Moammar Gadhafi was ultimately responsible for that mass murder; his government's covert agents made and placed the bomb on the flight.
Early Thursday, Libyan officials confirmed that revolutionaries had killed Gadhafi in a civil war that began eight months ago. He was on the run after being driven from the seat of power, but rebel forces tracked him down and found him in Sirti, his home town.
We hope death at the hand of the people he brutally and despotically ruled for 42 years brings a measure of closure and sense of justice to the thousands of surviving relatives and friends of the victims of Flight 103.
After the shock of the attack began to subside, an organization named Victims of Pan Am Flight 103 was formed, and its pressure was substantially responsible for an executive order by President George H.W. Bush for the U.S. government to fully review airline security and efforts to thwart terrorism.
That executive order in 1989 led to creation of the president's Commission on Aviation Security and Terrorism, with a mission to evaluate aviation security, using Pan Am Flight 103 as a starting point.
Those efforts continue more than 20 years after the fact of Flight 103. What was done in the early days under presidents of both parties was only the beginning.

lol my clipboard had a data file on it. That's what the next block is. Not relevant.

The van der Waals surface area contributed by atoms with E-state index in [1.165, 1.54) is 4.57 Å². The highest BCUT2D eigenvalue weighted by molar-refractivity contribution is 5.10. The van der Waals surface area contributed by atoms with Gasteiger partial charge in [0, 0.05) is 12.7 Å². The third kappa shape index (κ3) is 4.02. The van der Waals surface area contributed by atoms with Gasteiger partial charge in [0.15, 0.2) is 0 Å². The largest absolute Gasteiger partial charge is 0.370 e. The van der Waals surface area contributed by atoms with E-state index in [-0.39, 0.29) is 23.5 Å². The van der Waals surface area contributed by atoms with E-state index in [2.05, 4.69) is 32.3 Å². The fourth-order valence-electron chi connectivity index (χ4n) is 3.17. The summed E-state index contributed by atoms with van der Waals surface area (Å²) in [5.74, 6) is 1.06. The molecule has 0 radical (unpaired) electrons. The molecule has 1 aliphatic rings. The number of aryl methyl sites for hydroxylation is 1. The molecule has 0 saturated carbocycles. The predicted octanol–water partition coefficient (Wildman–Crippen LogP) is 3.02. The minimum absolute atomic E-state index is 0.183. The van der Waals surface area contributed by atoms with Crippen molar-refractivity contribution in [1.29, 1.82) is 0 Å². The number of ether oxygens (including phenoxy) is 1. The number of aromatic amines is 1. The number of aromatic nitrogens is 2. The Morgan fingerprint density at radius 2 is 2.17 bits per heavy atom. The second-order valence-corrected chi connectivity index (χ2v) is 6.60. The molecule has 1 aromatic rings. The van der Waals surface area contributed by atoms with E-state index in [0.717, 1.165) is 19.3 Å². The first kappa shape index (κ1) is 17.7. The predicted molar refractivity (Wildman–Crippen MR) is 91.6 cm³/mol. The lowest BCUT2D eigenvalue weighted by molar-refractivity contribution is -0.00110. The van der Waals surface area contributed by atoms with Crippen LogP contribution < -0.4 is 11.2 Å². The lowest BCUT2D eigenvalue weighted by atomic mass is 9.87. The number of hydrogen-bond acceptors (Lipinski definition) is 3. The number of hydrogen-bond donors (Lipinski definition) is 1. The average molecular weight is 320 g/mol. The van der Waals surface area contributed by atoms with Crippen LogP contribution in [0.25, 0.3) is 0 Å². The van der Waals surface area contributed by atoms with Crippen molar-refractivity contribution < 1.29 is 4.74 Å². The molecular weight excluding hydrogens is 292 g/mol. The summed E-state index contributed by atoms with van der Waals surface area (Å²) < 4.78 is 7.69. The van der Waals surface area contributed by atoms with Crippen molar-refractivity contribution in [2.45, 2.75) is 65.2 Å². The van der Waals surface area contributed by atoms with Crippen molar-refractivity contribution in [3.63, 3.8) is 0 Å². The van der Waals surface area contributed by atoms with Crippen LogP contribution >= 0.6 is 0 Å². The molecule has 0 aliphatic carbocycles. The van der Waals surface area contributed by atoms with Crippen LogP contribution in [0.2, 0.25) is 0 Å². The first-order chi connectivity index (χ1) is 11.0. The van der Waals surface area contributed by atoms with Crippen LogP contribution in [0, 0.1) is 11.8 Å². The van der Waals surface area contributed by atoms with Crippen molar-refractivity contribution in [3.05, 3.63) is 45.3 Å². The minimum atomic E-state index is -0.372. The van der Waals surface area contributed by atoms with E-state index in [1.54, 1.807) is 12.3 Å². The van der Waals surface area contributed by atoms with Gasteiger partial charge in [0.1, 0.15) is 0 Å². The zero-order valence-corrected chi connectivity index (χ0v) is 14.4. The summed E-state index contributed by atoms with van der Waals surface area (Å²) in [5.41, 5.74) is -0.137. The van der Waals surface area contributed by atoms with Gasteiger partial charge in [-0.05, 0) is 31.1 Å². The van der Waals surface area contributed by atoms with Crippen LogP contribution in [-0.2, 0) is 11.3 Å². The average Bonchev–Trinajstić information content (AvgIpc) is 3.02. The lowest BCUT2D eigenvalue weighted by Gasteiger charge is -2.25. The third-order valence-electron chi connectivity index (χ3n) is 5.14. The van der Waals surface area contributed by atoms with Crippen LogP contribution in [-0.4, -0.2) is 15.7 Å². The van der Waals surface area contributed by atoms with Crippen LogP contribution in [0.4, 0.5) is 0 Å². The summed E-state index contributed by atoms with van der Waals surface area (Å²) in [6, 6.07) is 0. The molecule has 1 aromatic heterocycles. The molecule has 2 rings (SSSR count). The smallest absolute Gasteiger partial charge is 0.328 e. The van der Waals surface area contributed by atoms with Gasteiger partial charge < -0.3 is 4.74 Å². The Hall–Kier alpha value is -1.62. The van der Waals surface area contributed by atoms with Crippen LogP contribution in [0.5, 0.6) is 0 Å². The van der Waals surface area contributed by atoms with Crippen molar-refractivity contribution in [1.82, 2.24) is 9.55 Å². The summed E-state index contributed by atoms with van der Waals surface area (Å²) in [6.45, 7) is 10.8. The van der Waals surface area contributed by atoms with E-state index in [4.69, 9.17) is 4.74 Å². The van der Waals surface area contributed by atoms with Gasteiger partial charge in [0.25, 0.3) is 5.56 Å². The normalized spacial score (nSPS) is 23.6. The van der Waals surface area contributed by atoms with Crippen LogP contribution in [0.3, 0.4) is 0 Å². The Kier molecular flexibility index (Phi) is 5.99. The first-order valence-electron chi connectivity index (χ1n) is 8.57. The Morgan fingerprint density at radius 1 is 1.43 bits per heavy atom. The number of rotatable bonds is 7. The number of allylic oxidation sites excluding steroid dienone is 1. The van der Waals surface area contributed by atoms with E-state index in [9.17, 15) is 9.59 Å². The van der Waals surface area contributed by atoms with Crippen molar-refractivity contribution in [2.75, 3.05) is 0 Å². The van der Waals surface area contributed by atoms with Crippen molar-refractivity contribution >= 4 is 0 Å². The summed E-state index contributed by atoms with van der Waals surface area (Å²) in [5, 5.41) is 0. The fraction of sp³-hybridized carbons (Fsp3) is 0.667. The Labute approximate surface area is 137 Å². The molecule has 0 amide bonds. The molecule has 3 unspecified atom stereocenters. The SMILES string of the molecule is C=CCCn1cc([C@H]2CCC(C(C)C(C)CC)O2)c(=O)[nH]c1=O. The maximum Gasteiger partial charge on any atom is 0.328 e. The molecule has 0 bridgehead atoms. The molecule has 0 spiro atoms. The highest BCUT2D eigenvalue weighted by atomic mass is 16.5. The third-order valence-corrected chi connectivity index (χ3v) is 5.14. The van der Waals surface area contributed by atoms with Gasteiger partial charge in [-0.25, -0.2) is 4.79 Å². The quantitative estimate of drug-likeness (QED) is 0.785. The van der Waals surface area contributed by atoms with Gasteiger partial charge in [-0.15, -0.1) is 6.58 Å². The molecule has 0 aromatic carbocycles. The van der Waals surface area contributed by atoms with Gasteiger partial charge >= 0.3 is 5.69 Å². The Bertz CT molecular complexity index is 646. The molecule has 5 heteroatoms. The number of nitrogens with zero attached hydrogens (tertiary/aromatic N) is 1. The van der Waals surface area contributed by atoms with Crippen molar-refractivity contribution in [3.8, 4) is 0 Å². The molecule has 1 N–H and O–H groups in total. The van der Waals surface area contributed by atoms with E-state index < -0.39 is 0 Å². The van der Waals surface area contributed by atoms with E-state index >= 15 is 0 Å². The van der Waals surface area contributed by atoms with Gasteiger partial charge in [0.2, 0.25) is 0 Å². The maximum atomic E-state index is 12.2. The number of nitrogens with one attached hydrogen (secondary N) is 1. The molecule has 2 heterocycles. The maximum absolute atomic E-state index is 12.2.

In May 1990, the Commission on Aviation Security and Terrorism issued its report describing lapses in security by Pan Am and the FAA, and decried the lack of "national will" to fight terrorism. The will to fully engage hardened after the 9/11 attacks on New York and Washington.
Gadhafi's demise and the killing of Osama bin Laden by American special forces earlier this year removed two of the principal sources leading international terrorism, but more work remains.
The U.S. participated with and supported NATO in its military assistance for the Libyan rebels.
Now, all the partners in NATO have a stake in helping Libya form a stable, democratic government capable of and willing to resume normal relations with western Europe and the United States.